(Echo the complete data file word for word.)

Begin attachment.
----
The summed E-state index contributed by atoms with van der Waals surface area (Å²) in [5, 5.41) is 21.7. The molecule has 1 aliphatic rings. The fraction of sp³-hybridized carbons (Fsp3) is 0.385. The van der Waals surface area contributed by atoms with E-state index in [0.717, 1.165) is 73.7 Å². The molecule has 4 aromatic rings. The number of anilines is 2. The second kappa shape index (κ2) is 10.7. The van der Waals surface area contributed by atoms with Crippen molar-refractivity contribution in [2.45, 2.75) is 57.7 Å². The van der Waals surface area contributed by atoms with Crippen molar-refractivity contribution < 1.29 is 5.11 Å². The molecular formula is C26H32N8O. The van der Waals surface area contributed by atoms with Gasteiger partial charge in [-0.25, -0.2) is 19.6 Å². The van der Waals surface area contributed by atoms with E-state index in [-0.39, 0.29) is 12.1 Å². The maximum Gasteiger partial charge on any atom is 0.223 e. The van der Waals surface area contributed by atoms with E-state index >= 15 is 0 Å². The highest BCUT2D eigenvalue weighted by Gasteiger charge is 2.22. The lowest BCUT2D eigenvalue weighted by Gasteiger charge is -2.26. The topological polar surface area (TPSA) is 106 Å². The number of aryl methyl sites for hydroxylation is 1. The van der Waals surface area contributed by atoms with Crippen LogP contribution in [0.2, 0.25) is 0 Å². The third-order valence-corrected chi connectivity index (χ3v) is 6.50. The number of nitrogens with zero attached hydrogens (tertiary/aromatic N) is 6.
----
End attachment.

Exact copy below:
The summed E-state index contributed by atoms with van der Waals surface area (Å²) in [5, 5.41) is 21.7. The molecule has 1 aliphatic rings. The fraction of sp³-hybridized carbons (Fsp3) is 0.385. The van der Waals surface area contributed by atoms with E-state index in [0.717, 1.165) is 73.7 Å². The molecule has 4 aromatic rings. The number of anilines is 2. The second kappa shape index (κ2) is 10.7. The van der Waals surface area contributed by atoms with Crippen molar-refractivity contribution in [2.45, 2.75) is 57.7 Å². The van der Waals surface area contributed by atoms with Crippen molar-refractivity contribution < 1.29 is 5.11 Å². The molecular formula is C26H32N8O. The van der Waals surface area contributed by atoms with Gasteiger partial charge in [-0.25, -0.2) is 19.6 Å². The van der Waals surface area contributed by atoms with E-state index in [-0.39, 0.29) is 12.1 Å². The maximum Gasteiger partial charge on any atom is 0.223 e. The van der Waals surface area contributed by atoms with E-state index >= 15 is 0 Å². The highest BCUT2D eigenvalue weighted by Gasteiger charge is 2.22. The lowest BCUT2D eigenvalue weighted by Gasteiger charge is -2.26. The topological polar surface area (TPSA) is 106 Å². The number of aryl methyl sites for hydroxylation is 1. The van der Waals surface area contributed by atoms with Crippen LogP contribution in [0.2, 0.25) is 0 Å². The third-order valence-corrected chi connectivity index (χ3v) is 6.50. The number of nitrogens with zero attached hydrogens (tertiary/aromatic N) is 6.